United Nations: UN General Assembly President Abdulla Shahid said on Monday that he will appoint the leaders of the negotiating process for Security Council reforms, before the Assembly debate next month on the topic, to begin work early on the process.
“I intend to appoint them before the Security Council reform agenda debate – I think it is scheduled for November. And I will be appointing them before the debate so that work could begin,” he said at a news conference.
About speeding up the reform, he said: “I wish I had the magic wand to fix it. But then, the United Nations Security Council reform is a membership-driven issue.”
But what he said that what he could do is appoint the co-chairs of the Intergovernmental Negotiations (IGN), as the process is called.
Shahid, who is the Foreign Minister of the Maldives, acknowledged that Council reform has been “on the plate of the General Assembly for far too long”.
“In 1979, the Maldives was one of the countries who initially signed on to a group of ten countries to initiate the Security Council reform,” he said.
“And I was only 17 years then,” he said, and pointing to himself, he added, amidst laughter, “And look at what has happened to me since, and (it) is still there”.
The IGN met only in January his year, giving it little time for substantive work and in May, the Assembly decided to roll it over to the current session that began this month.
India has asked for starting the IGN meetings early in the session and holding more meetings.
The IGN was led at the last session by Permanent Representatives Joanna Wronecka of Poland and Alya Ahmed Saif Al-Thani of Qatar, who were appointed as co-chairs by former Assembly President Volkan Bozkir of Turkey.
The negotiations have been sabotaged by a small group of countries known as United for Consensus (UfC) that has blocked the IGN from adopting a negotiating text to allow the reform process to proceed. UfC is led by Italy and includes Pakistan.
India and a large number of countries have been demanding that the IGN adopt a negotiating text that would set up the framework for discussions, which have been mired in speech-making in an endless loop.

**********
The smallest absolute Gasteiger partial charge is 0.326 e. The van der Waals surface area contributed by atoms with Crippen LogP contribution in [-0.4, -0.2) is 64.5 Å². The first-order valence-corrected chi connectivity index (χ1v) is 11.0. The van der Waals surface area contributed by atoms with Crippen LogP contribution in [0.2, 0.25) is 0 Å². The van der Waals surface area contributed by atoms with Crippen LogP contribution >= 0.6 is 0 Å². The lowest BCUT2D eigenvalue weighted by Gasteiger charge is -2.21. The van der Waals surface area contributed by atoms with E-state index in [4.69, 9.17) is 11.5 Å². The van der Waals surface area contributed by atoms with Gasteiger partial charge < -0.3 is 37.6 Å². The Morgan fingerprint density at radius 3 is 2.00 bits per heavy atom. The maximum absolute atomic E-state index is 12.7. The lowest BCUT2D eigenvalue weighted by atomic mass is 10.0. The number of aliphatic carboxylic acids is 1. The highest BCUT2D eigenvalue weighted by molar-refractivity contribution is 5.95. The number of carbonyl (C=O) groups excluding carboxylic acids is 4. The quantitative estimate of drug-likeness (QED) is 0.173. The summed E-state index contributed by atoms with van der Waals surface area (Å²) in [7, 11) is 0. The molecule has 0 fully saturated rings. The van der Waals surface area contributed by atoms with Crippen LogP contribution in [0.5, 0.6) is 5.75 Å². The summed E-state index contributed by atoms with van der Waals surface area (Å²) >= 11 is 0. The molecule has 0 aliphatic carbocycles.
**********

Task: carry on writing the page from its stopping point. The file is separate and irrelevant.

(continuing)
On the sidelines of the Assembly’s high-level meeting last week, India, Brazil, Japan and Germany, which together are known as G4 and jointly lobby for reforms and mutually support each other for a permanent seat on an expanded Council, “expressed their strong determination to work towards launching text-based negotiations without further delay in the IGN on the basis of a single document, with a view to its adoption in the General Assembly”.
India’s External Affairs Minister S. Jaishankar and Foreign Ministers Foreign Ministers Carlos Alberto Franco Franca of Brazil, Heiko Maas of Germany and Motegi Toshimitsu of Japan, said, in their joint statement after their meeting, that they “decided to intensify dialogue with all interested Member States, including other reform-minded countries and groups, in order to seek concrete outcomes in a definite time-frame”.
The G4 had in May forced an amendment to the roll-over resolution to make it acknowledge “the commitment of the Heads of State and Government representing the people of the world to ‘instil new life in the discussion on the reform of the Security Council'” to add a sense of urgency to the process.
China, along with Pakistan and Italy and their allies, had opposed the amendment.
The amendment marks a significant development in the IGN process at the text-drive UN where what may seem simple-sounding words can have major impact.
India’s Permanent Representative T.S. Tirumurti declared after the amendment was adopted, that “IGN can no longer be used as a smokescreen today with this amended rollover decision” to delay reforms.
“By agreeing to include our leaders promise to instil new life in our role or decision, we are reaffirming once more that what we are engaged in in the IGN is not simply a series of academic debates. Our mandate is to deliver on Security Council reform, not just to discuss it ad infinitum,” he added.
Bozkir, whose country Turkey is a member of the UfC, had tried to get an innocuous measure – an “oral decision” in UN parlance – that would have swept the topic under the rug adopted without discussion.
“This is not the task of the President of the General Assembly to represent the position of one group,” Germany’s Permanent Representative at that time, Christoph Heusgen said.
He added that he was “shocked” that Bozkir had not held consultations “in contradiction to the practice of your predecessors” and that there was no mention of the mandate given by the 193 world leaders for reforms.